My e-mail to you last night read as follows:
“The desire in me to end my life has gotten very strong over the past few hours. I am very disturbed about losing L. Nothing in particular happened. I’m not even depressed. But I’m getting sadder and sadder about my situation.”
I wrote this to you because I wanted to tell you how I felt. I wanted to describe my feelings accurately to you. I thought it was important that you know these things. I had no clue how you would react. I just wanted you to know because you are my therapist and I trusted you with this information.
It says in my contract, which I signed, that I am supposed to be honest with my treatment team, so I am being honest with my treatment team.
Immediately after I sent the e-mail to you, I received a bit of encouraging news, which made me feel a little better. I still had this strong desire within me, though, but the feelings and thoughts were more bearable. I was suddenly overwhelmed with fatigue, and went to bed.
The next morning, I focused on getting to my appointment for my weight check on time. The appointment was for 8:30. I made it there early. I went directly to the library to work on revising my novel about an anorexic woman who loses everything and then commits suicide. While revising, I found two sections that I really like, because finally, I had found the character’s voice. Then you called me.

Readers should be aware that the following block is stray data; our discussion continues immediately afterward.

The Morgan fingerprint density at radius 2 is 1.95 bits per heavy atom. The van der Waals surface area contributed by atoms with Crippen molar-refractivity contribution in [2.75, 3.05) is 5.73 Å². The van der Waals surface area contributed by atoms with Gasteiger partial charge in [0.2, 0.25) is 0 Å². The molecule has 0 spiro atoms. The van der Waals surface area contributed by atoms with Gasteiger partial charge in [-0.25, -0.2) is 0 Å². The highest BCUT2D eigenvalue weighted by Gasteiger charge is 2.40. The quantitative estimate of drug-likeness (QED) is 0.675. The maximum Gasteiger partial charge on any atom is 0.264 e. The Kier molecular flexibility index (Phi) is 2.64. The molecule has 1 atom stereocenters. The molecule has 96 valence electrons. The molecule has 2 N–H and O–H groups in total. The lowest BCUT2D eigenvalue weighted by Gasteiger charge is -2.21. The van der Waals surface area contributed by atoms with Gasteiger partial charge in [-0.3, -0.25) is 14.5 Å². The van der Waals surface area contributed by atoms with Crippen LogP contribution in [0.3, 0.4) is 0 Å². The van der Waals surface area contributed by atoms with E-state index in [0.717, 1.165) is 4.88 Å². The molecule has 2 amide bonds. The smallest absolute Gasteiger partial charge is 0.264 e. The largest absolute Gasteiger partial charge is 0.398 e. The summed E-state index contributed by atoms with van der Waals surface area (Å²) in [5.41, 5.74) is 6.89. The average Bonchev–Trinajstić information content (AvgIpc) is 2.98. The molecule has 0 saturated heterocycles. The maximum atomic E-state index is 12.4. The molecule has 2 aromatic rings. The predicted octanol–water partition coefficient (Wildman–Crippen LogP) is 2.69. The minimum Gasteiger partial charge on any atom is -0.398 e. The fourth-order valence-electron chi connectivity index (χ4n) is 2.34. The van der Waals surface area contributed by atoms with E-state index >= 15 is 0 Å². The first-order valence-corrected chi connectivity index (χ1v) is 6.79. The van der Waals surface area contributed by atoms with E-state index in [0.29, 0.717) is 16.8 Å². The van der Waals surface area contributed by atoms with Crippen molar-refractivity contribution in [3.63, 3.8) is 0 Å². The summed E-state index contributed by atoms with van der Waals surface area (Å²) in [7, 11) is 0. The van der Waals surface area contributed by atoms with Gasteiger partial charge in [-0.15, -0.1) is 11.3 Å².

I called S, one of the few friends I’ve got left who will even talk to me at this point. I was very upset about this police situation. I couldn’t concentrate on my novel anymore because I was so upset, so I came home. I was feeling very low.
It wasn’t until I was walking home from the library that I realized that it was a bad decision to end the It Notebook. I decided that the Notebook should continue. I decided that my decision to end the Notebook was probably what had caused all this. This was a breakthrough for me.
When I came home, the police arrived. I guess you know the rest.